Differential Diagnosis of Posterior Ankle/ Heel Pain
os trigonum
calcaneal stress fracture
Severe’s disease (adolescent patients)
Tarsal coalition
Impingement syndromes
posterior ankle impingement
tarsal tunnel syndrome
entrapment medial calcaneal nerves
sural nerve entrapment
Musculotendinous injury
peroneal tendon tear/ tenosynovitis / subluxation/ dislocation
tibialis posterior tendon tear/ tenosynovitis
accessory soleus muscle (Figure 2)
Referred pain from the lumbar spine
Rheumatic disease, especially rheumatoid arthritis or psoriatic arthropathy
Metabolic disease (gout, familial hypercholesterolemia)

Table 2.

The differential diagnoses of patients presenting with posterior heel pain or ankle pain.


4. Clinical features of achilles tendinopathy

Thorough history and examination is the cornerstone of diagnosis in medicine, and this must be the first step in assessing the Achilles tendon. This is to ensure that the correct diagnosis is made and that risk factors are addressed in the management program to optimize treatment outcomes.

4.1. History

Achilles tendinopathy is relatively common in weightbearing athletes with rates between 5-20% reported in runners. It is a common injury presentation in runners, track and field athletes, and all football players. The classic presentation of Achilles tendinopathy is the insidious onset of posterior heel or calf pain over a few months. There may be pain, swelling, and impairment of function. It may have a relapsing and remitting course with improvements during periods of rest from heavy weightbearing activity.

Figure 2.

MRI sagittal image of an accessory soleus muscle (green arrow) that is easily differentiated from the Achilles tendon (red arrow). The space occupying effect of this accessory soleus muscle can mimic symptoms of Achilles tendinopathy but also the features of posterior ankle impingement.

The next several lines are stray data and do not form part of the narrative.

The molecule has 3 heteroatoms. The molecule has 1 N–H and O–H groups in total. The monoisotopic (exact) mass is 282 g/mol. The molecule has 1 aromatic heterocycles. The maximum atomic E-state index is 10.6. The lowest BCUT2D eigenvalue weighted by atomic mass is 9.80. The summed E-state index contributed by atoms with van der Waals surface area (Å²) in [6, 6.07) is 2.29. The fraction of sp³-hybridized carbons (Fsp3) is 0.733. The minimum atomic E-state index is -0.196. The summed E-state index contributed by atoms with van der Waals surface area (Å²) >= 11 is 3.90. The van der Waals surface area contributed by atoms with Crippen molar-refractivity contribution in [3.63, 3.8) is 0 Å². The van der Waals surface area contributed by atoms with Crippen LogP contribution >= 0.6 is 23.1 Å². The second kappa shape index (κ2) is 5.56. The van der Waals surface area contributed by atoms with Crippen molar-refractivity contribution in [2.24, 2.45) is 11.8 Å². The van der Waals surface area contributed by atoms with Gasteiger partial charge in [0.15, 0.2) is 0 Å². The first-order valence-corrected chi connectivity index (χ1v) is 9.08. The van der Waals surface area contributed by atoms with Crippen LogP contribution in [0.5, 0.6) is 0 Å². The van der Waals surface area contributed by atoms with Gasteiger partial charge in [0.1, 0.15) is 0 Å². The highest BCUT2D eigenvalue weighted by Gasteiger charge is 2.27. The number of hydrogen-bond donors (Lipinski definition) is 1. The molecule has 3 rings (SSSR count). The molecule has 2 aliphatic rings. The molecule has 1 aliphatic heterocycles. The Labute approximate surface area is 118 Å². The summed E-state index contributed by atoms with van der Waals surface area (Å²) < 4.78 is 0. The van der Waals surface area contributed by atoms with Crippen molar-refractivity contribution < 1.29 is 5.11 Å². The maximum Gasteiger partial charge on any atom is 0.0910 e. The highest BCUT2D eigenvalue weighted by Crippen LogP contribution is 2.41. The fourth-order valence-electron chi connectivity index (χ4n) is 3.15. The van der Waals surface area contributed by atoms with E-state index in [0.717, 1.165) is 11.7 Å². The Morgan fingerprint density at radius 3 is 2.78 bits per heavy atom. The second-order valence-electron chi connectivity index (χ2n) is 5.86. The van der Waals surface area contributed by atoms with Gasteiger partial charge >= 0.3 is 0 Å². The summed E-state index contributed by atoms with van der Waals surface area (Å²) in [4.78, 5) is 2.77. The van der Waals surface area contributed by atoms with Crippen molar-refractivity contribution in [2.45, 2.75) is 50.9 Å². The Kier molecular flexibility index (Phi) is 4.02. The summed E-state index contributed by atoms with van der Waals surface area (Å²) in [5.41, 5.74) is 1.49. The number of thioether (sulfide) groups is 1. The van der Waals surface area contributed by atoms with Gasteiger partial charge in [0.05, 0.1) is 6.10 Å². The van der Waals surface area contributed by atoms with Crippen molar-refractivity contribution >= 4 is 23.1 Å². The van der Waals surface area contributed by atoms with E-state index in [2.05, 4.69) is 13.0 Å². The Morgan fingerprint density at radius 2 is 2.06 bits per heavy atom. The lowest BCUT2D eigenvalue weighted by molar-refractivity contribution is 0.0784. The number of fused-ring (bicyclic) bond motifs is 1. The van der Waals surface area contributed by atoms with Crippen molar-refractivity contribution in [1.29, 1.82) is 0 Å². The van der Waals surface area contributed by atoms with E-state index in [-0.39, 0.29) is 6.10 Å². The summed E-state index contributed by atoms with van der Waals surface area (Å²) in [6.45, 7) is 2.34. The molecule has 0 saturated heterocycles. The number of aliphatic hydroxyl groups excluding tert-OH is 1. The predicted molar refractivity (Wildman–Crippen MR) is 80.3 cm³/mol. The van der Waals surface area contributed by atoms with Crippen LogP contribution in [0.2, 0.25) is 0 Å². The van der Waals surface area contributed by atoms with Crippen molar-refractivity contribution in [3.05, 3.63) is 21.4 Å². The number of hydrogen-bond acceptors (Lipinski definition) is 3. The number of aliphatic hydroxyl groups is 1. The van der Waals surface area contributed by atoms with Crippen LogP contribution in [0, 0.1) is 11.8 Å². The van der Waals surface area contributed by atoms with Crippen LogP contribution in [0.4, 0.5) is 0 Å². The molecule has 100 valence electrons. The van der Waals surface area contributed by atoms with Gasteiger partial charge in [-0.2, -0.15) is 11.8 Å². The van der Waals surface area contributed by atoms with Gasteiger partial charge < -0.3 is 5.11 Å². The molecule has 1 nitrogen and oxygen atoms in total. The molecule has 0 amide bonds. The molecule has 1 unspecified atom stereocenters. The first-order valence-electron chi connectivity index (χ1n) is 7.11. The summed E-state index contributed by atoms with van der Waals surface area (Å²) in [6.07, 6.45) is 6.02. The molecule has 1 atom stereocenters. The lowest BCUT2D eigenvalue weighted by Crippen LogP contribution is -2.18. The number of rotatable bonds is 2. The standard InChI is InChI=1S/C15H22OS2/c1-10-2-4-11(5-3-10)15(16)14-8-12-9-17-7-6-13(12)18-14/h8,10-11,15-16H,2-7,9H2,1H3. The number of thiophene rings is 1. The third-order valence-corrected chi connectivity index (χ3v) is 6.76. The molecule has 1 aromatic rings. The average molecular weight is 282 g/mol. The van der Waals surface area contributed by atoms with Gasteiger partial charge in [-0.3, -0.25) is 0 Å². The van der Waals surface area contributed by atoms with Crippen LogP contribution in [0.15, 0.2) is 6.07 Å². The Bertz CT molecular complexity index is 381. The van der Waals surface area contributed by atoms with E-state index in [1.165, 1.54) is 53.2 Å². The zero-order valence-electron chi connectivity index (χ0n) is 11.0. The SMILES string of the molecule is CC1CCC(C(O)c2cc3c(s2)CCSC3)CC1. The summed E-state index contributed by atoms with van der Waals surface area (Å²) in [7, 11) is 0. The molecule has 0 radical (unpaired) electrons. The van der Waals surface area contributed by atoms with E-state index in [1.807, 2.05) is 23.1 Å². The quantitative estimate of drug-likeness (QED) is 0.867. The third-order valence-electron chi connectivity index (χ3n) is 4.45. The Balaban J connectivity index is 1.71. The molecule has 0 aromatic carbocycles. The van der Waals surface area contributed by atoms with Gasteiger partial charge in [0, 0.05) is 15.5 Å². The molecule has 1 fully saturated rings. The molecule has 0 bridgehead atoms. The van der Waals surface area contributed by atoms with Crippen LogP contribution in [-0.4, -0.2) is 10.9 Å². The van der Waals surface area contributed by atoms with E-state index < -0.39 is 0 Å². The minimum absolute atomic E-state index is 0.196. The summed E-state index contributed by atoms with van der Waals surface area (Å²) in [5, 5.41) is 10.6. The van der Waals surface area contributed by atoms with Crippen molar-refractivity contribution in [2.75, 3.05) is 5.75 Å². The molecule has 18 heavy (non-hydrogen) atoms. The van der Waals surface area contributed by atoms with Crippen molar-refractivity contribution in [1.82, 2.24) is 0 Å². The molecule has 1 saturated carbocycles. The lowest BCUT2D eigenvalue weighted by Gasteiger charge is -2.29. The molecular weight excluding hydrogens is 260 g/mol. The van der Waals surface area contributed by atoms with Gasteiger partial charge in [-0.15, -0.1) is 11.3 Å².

Referring to the work of Blazina et al, initially there may be pain in the tendon with the onset of weightbearing activity such as running, but the tendon pain resolves with continued running (the tendon “warms”). As the Achilles tendinopathy worsens, there may be aching after activity. With increasing use and tendon degeneration the pain may continue during the course of all weightbearing activity and may eventually preclude heavy weightbearing activity due to the level of pain. Morning pain and stiffness is a common feature of Achilles tendinopathy. Achilles tendon swelling may be noted by the patient, but it is rare to have mechanical symptoms or instability. History should ascertain if there have been any previous lower limb injuries, especially to the ankle, and also if the patient has other medical problems, is taking medication, or if there is a family history of rheumatic disease. Any treatment that the patient has had should be recorded and also if these treatments assisted with the symptoms or not.

4.2. Examination